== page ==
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    Charge dropped in judge's trial

    Six charges remain in the misconduct trial of Circuit Judge Cynthia Holloway by a judicial commission.


    © St. Petersburg Times,
    published October 17, 2001

    TAMPA -- After they had finished calling witnesses and making accusations against Hillsborough Circuit Judge Cynthia Holloway, attorneys for the Judicial Qualifications Commission dropped one of seven charges against her Tuesday.

    The decision came on the last day of Holloway's misconduct trial, as JQC attorneys called for her removal from the bench.

    The JQC's timing outraged Holloway's lawyers, who have argued from the beginning that the charge had no merit. They accused the JQC of making it solely to damage Holloway's reputation and humiliate her in public.

    "That's not right. It's in the newspaper. It was on the TV," said attorney Michael Rywant, getting choked up in court. "Her kids saw it. That's not right."

    The JQC added the charge in June, months after the JQC had charged Holloway with interfering in a child custody case. The charge accused Holloway of using her power as a judge to help a friend stop tree trimmers from cutting oak trees near the friend's law firm in Hyde Park.

    On Monday, Randy Emmerman, a property manager who wanted the trees trimmed, testified that Holloway appeared one Saturday in June 1999 after attorney Jeanne Tate called her. He said Holloway demanded that the tree cutters stop. She threatened to have him arrested if they continued, he said.

    But Tate testified late Monday that Emmerman wasn't there that Saturday, leading attorneys to drop the charge.

    The decision left six charges that Holloway abused her power to help family and friends. Specifically, the JQC said Holloway interfered in a friend's custody case by berating Judge Ralph Stoddard, by calling a police detective involved in the case and then lying about the call under oath. Holloway also asked Judge Katherine Essrig to speed along her brother's divorce, the JQC said.

    On the stand, Holloway admitted she made a mistake by speaking to Stoddard about her friend's custody case. Holloway went to Stoddard's office, pointed her finger and suggested that a lawyer must have pictures of Stoddard with a dog for Stoddard to have made the decision he had in the custody case.

    Holloway said she realized her error "as soon as the words came out of my mouth." Her behavior embarrassed her, she said.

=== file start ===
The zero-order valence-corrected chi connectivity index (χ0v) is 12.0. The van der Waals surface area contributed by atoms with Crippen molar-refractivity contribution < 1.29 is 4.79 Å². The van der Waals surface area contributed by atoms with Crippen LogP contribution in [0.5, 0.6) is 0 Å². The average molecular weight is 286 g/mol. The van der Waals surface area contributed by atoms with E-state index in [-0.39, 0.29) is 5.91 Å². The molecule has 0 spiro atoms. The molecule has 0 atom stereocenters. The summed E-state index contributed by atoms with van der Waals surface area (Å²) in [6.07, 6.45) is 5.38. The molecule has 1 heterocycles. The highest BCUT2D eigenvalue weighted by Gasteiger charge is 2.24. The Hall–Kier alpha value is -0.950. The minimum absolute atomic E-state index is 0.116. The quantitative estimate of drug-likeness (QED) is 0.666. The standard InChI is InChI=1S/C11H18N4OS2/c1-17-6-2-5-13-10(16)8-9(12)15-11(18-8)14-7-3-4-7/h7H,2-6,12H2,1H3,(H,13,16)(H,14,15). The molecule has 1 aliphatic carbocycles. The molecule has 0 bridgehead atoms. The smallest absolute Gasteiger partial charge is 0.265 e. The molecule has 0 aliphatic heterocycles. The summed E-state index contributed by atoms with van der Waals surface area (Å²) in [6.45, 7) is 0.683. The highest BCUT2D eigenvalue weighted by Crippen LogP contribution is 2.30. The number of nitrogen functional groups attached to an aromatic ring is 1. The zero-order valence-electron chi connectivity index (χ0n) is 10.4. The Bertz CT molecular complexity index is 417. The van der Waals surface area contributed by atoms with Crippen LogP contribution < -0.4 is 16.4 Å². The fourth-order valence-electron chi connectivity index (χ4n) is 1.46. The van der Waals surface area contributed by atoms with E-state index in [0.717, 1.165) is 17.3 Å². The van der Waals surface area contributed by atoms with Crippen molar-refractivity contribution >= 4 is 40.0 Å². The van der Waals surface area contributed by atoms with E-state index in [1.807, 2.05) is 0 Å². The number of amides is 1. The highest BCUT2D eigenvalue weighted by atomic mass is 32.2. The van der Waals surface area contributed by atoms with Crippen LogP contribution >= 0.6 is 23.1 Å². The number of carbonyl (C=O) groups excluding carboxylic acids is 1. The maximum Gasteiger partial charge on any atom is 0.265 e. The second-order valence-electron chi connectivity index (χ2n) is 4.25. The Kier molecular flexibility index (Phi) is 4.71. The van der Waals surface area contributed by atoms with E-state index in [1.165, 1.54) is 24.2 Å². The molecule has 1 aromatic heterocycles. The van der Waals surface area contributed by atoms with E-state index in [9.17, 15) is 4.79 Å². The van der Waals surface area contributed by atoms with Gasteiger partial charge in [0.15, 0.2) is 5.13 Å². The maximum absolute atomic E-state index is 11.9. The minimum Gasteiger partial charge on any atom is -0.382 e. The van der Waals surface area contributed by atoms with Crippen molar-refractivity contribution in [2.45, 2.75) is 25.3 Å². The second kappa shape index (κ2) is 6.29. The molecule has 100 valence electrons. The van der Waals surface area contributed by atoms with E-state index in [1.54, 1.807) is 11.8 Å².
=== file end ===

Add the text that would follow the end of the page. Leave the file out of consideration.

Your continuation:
Except for that error, though, Holloway denied violating any ethical codes.

    Holloway admitted to calling a police detective investigating a sexual abuse allegation in her friend's custody case, but said she didn't try to influence him.

    Holloway said she simply asked the detective to conduct a forensic interview of the 4-year-old girl quickly.

    "It's a small child," said Holloway. "I didn't want it to go by the wayside."

    JQC prosecutors pointed out that the case was only a day or two old. And police weren't sure the accusation warranted a forensic interview.

    Several months later, the father in the custody case decided to question Holloway under oath about her actions.

    The father asked Holloway if she had contacted the detective. She denied it. The father also asked if she had contacted Judge Stoddard "in any way." She denied it.

    Later, Holloway filed a correction to her deposition, acknowledging she had called the detective.

    She also claimed that her answer about not contacting Stoddard referred to one specific day when she did not contact Stoddard.

    "Judge Holloway did not lie in this deposition or anywhere else," said Rywant, her attorney.

    JQC prosecutors said Holloway lied because she didn't want the public to find out about her behavior.

    As a judge, Holloway should have answered questions under oath directly, even if it would embarrass her or damage her career, JQC special counsel Beatrice Butchko said.

    "She should have answered it outright," Butchko said. "What kind of games (was she) playing?"

    The JQC jury panel could take several months before releasing a recommendation, which goes to the Florida Supreme Court for a final decision.

    The panel could call for an admonishment or reprimand, as Holloway's lawyers suggested, or for a suspension or removal from the bench, as JQC attorneys are suggesting.

    - David Karp may be contacted at (813) 226-3376 or

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